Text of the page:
Clean ‘n’ pristine isn’t the way you would usually describe daily life with kids, and that is a-okay! Messiness and disorganization like to say “Hello!” once in a while – but we have a few tricks up our sleeves to cut that conversation short and help children get organized. Because when things go quicker and smoother, there’s more time left for family fun!
Who says that crafts can’t come to the organizational party? To fill the planning process with fun, create a colorful and crafty to-do list with your toddler. Use a big board, work with bold colors, write out your kiddo’s (and yours, if you want!) tasks, and come up with a fun way to check them off – such as placing a sparkly sticker next to a completed task. A fun first step can set the tone for the rest!
Little by Little
When it comes to the actual tasks, we suggest breaking each one into little pieces to make it more manageable. Say the challenge is to clear the table after dinner. One way to break it down would be to ask your kid to focus only on their plate, cup, and utensils. Then, the task could be divided even more: bringing dishes to the kitchen, putting leftovers into a container, placing the dishes in the sink or dishwasher, etc. No victory is too small, after all.
Observation is Key
Let kiddos in on your chores and lead by example! When you’re doing the laundry, ask your kids to stick around for a simple task – taking clothes from the hamper and laying them out. While they’re doing their task, they will also be in the room as you take it a step further: folding the clothes and putting them in their rightful places. Something as simple as observation can actually prepare them for doing their own laundry later on!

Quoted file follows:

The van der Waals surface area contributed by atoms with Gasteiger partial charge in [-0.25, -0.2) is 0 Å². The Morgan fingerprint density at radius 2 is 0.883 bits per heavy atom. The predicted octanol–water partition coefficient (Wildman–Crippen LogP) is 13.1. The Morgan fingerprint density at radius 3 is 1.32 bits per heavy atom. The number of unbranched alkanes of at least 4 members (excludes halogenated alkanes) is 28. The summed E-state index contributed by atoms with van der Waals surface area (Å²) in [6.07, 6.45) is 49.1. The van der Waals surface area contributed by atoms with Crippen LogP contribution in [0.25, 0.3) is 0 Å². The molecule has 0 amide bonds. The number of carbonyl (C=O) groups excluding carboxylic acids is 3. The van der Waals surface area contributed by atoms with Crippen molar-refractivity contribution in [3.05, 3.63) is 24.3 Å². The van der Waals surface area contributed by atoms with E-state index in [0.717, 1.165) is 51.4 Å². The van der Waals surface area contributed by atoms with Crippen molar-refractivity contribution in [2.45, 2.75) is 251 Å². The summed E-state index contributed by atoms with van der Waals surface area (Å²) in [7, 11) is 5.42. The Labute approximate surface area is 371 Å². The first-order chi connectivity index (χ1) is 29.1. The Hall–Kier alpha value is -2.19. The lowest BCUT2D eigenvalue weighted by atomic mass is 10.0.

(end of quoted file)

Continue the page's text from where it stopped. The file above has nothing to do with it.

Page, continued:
A way to get children interested in doing the chores is to use the imagination! If you’re having a lil’ trouble seeing the playroom floor, we recommend turning to pretend play. You can tell children that each toy in the room has a home, but that they’re a bit lost right now (oh no!). You can say, “Let’s help them find their way home!” and guide kiddos to shelves and bins.
Sorting & Matching
Games and activities that involve sorting and matching can also help children learn about organizational basics. Take the task of matching socks from a load of freshly-done laundry, for example – it’s a simple chore that teaches kiddos how to sort and match. You can even turn it into a Parents vs. Kids race to see who’s quick enough to find the most pairs! And if you want to keep the learning going during playtime, simply pull out colorful shape sorters and puzzles.
Whether it’s rocks, coins, mini cars, or plush pals, kids often build big collections – and we believe that should be encouraged! Not only do collections shine a light on a child’s personal interests, but they help them naturally develop organizational skills. Collecting means sorting by type of object, arranging the objects in the collection by categories, counting the number of objects collected, designating a specific place for safekeeping, and much more!
Teach children a lil’ bit about time management by planning ahead! For example: Instead of getting dressed in a rush tomorrow morning, you can suggest picking their outfit before going to bed tonight. That way, they will calmly choose what they want to wear and avoid stress dressing the next day! And clothing is just the tip of the iceberg – planning ahead can also apply to meals, homework, and other kid-friendly chores.
Routine, Routine, Routine
No matter how you decide to go about teaching organization to little ones, something that helps at all times is maintaining a routine. If you do your tasks and chores regularly, it will be easier for your children to adapt, help out, and learn from the experience! The more things change, however, the tougher it might get for kiddos to retain the information that’ll help them become organizational superstars down the road.
Getting kids to lend a helping hand with chores or wrap up their homework on time are wonderful things, but knowing how to be organized will come in handy throughout their lives. So the earlier they familiarize themselves with this important life skill, the better!